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    Michigan Horticulturists Predict Early Change of Fall Colors

    Michigan's colors. Taken in Hudson Mills, southeast Michigan on Sept. 28, 2012.

    If you have plans to visit some stunning fall foliage this season, you may have to get going a little earlier than expected. Horticulturists at Michigan State University predicted that the season would begin earlier than normal because of the lack of rain, cool nights and warm sunny days – all of which contribute to an early season.

    The western Upper Peninsula of Michigan is already seeing near-peak colors at higher elevations. Moderate color appears at the northern half of the lower peninsula and almost all of Wisconsin. Southern Michigan and Ohio are still experiencing low color or no color change at all.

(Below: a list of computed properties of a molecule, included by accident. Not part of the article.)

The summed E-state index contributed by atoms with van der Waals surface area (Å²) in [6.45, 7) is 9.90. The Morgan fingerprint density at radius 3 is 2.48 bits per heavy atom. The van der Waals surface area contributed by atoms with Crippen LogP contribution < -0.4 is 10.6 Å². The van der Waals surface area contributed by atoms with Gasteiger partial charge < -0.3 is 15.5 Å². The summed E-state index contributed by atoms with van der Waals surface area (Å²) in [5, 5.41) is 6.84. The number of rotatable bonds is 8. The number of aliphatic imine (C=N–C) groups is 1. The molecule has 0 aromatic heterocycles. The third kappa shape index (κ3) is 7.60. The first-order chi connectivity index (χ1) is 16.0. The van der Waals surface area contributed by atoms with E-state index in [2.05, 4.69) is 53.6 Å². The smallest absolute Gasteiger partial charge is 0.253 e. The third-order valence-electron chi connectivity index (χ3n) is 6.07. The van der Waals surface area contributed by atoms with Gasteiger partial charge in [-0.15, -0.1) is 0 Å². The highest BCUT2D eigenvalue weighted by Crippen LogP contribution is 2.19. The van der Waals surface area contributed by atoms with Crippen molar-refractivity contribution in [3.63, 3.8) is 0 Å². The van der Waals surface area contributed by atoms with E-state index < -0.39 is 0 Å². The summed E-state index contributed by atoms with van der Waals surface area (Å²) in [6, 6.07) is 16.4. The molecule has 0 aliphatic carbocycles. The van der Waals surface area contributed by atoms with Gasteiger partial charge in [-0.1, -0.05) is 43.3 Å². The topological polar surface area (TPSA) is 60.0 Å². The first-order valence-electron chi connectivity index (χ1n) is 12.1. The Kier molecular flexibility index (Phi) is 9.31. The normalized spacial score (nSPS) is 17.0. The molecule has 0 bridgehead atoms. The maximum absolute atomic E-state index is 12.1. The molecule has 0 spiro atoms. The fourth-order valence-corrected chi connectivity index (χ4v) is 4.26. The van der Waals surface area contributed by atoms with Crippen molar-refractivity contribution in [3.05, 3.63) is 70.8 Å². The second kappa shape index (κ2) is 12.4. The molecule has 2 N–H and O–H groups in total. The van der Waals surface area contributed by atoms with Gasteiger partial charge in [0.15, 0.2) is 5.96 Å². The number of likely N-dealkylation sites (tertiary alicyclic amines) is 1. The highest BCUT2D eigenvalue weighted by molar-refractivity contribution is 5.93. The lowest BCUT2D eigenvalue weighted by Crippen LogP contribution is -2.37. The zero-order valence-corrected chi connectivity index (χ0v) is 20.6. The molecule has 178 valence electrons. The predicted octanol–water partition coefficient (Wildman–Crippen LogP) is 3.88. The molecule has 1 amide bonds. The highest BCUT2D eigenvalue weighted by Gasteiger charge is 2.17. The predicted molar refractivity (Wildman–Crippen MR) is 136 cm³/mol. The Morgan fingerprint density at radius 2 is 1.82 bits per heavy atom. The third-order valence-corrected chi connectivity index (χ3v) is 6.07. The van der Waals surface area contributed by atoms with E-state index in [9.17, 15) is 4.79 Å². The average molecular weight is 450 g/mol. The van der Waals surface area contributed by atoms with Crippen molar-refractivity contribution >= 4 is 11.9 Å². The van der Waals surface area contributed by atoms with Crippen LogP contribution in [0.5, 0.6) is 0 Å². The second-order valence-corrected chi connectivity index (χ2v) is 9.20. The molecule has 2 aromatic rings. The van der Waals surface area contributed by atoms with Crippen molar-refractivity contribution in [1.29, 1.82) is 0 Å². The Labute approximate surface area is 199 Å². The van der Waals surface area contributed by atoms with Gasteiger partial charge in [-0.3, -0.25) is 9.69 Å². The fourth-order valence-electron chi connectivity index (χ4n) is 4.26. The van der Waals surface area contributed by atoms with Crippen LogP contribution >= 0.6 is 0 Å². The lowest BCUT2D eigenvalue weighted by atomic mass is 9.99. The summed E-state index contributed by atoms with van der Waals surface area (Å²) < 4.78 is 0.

This past Saturday, the fall colors were at about 60 to 80 percent in select parts of the Upper Peninsula and the mid-northern part of Wisconsin, according to the Foliage Network. The Foliage Network publishes a twice-weekly report on fall colors and peak times. Moderate changes of  30 to 60 percent were visible from most of Wisconsin and the northern half of Michigan’s Lower Peninsula and the Upper Peninsula. There was about a 25 percent color change west of the thumb and Port Huron.

    Image from ellenm1 on the flickr Creative Commons

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